13 grams of Gantrez AN 139 poly(Methyl vinyl ether/maleic anhydride) are dissolved in 67 grams H2 O. The solution is heated to hydrolyze the anhydride groups and 1.42 g of Atlas G-1702 (polyoxyethylene sorbitol beeswax derivative) and 1.42 g Myrj 45 (polyoxyethylene (8) stearate) are added as emulsifiers. To this mixture is added 13 grams "Bloom" perfume, and a stable emulsion is formed by high shear mixing. After emulsification, 1 gram of Ca(OH)2 is added to crosslink the polymer chains for better perfume retention. The emulsion is deaerated and cooled to below 0° C. using pulverized dry ice. The frozen particles of emulsion are mixed with 117 grams of similarly cooled anhydrous sodium sulfate at moderate shear and the entire batch is allowed to warm to ambient temperature during mixing. The resulting product is a dry, free-flowing, granular material.
Another "control" batch is made as above, but without the Gantrez AN 139. Samples of each batch are placed in open Petri dishes and exposed to ambient conditions. After 1 week, little fragrance is detectable over either sample. Upon addition of H2 O, "Bloom" fragrance is strongly emitted from the sample containing the Gantrez polymer, none is detectable over the control sample.
A household cleaning composition is formulated as follows:
Sodium sesquicarbonate: 63.8%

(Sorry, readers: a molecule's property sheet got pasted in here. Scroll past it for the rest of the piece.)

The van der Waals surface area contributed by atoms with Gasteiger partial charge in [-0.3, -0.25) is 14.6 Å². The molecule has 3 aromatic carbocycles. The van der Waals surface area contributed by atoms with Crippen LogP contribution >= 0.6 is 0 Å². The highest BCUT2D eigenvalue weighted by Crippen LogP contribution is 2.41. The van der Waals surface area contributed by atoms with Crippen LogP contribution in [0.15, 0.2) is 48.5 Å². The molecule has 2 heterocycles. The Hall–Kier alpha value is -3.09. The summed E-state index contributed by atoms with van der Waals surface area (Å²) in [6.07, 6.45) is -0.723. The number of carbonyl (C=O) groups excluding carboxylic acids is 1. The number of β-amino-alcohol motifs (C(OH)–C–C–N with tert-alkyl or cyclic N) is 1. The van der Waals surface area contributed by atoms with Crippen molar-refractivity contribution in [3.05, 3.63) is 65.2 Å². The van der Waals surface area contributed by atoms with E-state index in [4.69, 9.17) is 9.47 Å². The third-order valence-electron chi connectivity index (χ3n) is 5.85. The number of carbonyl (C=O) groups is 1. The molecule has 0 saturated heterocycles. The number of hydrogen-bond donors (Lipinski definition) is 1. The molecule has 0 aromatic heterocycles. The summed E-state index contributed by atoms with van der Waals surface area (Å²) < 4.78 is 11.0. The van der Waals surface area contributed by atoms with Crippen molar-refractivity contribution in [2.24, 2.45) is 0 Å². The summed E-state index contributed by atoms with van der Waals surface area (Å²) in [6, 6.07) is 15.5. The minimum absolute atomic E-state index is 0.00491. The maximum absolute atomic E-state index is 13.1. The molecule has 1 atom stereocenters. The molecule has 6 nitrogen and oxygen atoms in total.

Sodium C12 alkyl benzene sulfonate: 0.9%
Tail oil ethoxylated with an average of 8 moles ethylene oxide: 0.1%
Trisodium phosphate: 10.0%
Sodium tripolyphosphate: 22.1%
Perfumed particles of Example II: 2.1%
Misc. (coloring matter and water): 0.1%
The composition has a pleasant odor during storage and when made into an aqueous solution prior to use (15 gm product per liter water) emits a strong but pleasing perfume smell.
All percentages herein are by weight, unless otherwise indicated.
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|U.S. Classification||512/4, 510/101|
|International Classification||A61L9/05, C11D3/50, C11B9/00|
|Cooperative Classification||A61Q13/00, A61K2800/56, A61K8/8164, C11D3/505, A61K8/0241, A61L9/05|
|European Classification||A61K8/02N, A61L9/05, C11D3/50B2, A61K8/81M, A61Q13/00|
|Apr 17, 1981||AS||Assignment|
Owner name: PROCTER & GAMBLE COMPANY THE, CINCINNATI, OH. A C
Free format text: ASSIGNMENT OF ASSIGNORS INTEREST.;ASSIGNOR:WHYTE DAVID D.;REEL/FRAME:003847/0225
Effective date: 19801229
|Jan 10, 1986||FPAY||Fee payment|
Year of fee payment: 4
|Dec 29, 1989||FPAY||Fee payment|
Year of fee payment: 8
|Dec 27, 1993||FPAY||Fee payment|
Year of fee payment: 12